Christopher Bell shrugged off a short-lived brake problem in his No. 20 Joe Gibbs Racing Toyota and cruised to a 5.635-second victory in Saturday night’s O’Reilly Auto Parts 300 at Texas Motor Speedway.
With his eighth win of the year—a career-best for a single season—Bell locked himself into the Championship 4 Round of the NASCAR Xfinity Series Playoffs, with the title to be decided two weeks hence at Homestead-Miami Speedway.
Bell led 101 of 200 laps in winning for the first time at the 1.5-mile track and the 16th time in his career. Bell swept the first and second stages of the event, bringing his total of 2019 stage victories to 20.
“That’s pretty special to win here at Texas,” said Bell, a native off Norman, Oklahoma. “I have a lot of family here. This (checkered) flag right here is for my nephew (Trip). I promised him years ago that if I ever won, I’d give him the flag at Texas.
“I knew we were very competitive, and then I began having brake problems. And then whenever I got those brake problems, I just wasn’t as good. I couldn’t keep the car underneath me and I was really loose. So I had to work a little harder, and that red flag helped me and my brakes came back. We were able to drive away.”
Ross Chastain came home second after taking the lead by staying on the track under caution on Lap 12 while the other top contenders came to pit road for fuel. Chastain, driving the No. 10 Kaulig Racing Chevrolet he will race full-time next year, held the top spot through two subsequent cautions and led the field to the final restart on Lap 171.
But Bell surged past Chastain on the restart lap and widened his advantage over the final 29 laps.
One of the Xfinity Series’ Big Three took a big hit on Lap 161. Racing behind Chase Briscoe for the seventh position, Tyler Reddick lost control of his No. 2 Chevrolet when Briscoe ran too high in Turn 2 and hit the outside wall.
Reddick’s Chevy bounced off the outside wall, slid across the track and slammed nose-first into the inside SAFER barrier on the backstretch, destroying the radiator and knocking him out of the race. Reddick ended the night third in the Playoff standings, and despite the DNF, he holds a 36-point edge over fifth-place Briscoe heading to next Saturday’s elimination event at ISM Raceway in Phoenix.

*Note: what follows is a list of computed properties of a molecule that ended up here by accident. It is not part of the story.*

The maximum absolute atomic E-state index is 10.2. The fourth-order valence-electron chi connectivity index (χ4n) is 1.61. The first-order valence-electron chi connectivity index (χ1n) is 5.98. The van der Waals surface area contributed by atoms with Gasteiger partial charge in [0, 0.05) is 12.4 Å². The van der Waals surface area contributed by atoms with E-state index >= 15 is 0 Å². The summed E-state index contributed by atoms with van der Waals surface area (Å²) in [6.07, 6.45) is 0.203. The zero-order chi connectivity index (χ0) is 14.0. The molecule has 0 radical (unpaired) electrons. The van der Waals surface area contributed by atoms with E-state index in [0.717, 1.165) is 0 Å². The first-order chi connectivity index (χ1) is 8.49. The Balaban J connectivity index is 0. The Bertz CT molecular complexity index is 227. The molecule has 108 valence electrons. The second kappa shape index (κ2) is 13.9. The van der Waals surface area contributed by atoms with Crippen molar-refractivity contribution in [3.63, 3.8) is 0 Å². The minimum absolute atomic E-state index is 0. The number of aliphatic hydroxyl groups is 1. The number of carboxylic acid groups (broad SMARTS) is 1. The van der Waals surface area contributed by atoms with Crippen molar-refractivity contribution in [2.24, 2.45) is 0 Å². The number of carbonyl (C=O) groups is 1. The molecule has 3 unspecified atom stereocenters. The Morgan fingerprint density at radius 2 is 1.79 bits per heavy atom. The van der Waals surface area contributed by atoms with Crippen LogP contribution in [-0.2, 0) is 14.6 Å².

“You’re never safe,” Reddick said after leaving the infield care center. “We had a lot better (points) cushion than that… I got us mired back in that mess there (after a restart on Lap 157) and that’s what I deserve, if I can’t be up front with a car like that, that fast.”
Briscoe stayed on the track after the contact with the wall and eventually paid the price. He lost three laps after his tire shredded and finished 22nd, falling 18 points behind sixth-place finisher Justin Allgaier for the final berth in the Championship 4.
“That was just unfortunate,” Briscoe said. “I don’t think we were the car to win by any means, but I think we would have run fifth to eighth area. We just had to stay in that same ballpark where the 7 (Allgaier) was. We were in really good contention to do that, and then I made a mistake running the top and tried to get too much.
“We thought all our tires looked good, but we had a rub and the tire went flat and put us three laps down. Obviously, we have our backs against the wall going into next week but we have really good fast race cars. We’ll go there and try to win the race.”
Playoff driver Austin Cindric finished third but goes to Phoenix seventh in the standings, 31 points behind Allgaier. Brandon Jones, John Hunter Nemechek, Allgaier, Harrison Burton and Cole Custer finished fourth through eighth, respectively.
Custer is second in the Playoff standings, 52 points ahead of Briscoe. Noah Gragson took the biggest hit in the Playoff race, crashing out of the race in 30th place after turning down across the nose of Burton’s Toyota on Lap 149 and oiling the track.
Gragson leaves Texas 57 points below the current cut line needing a victory at Phoenix to advance to the Championship 4.
— NASCAR Wire Service —
See complete race info on the Texas Race Page.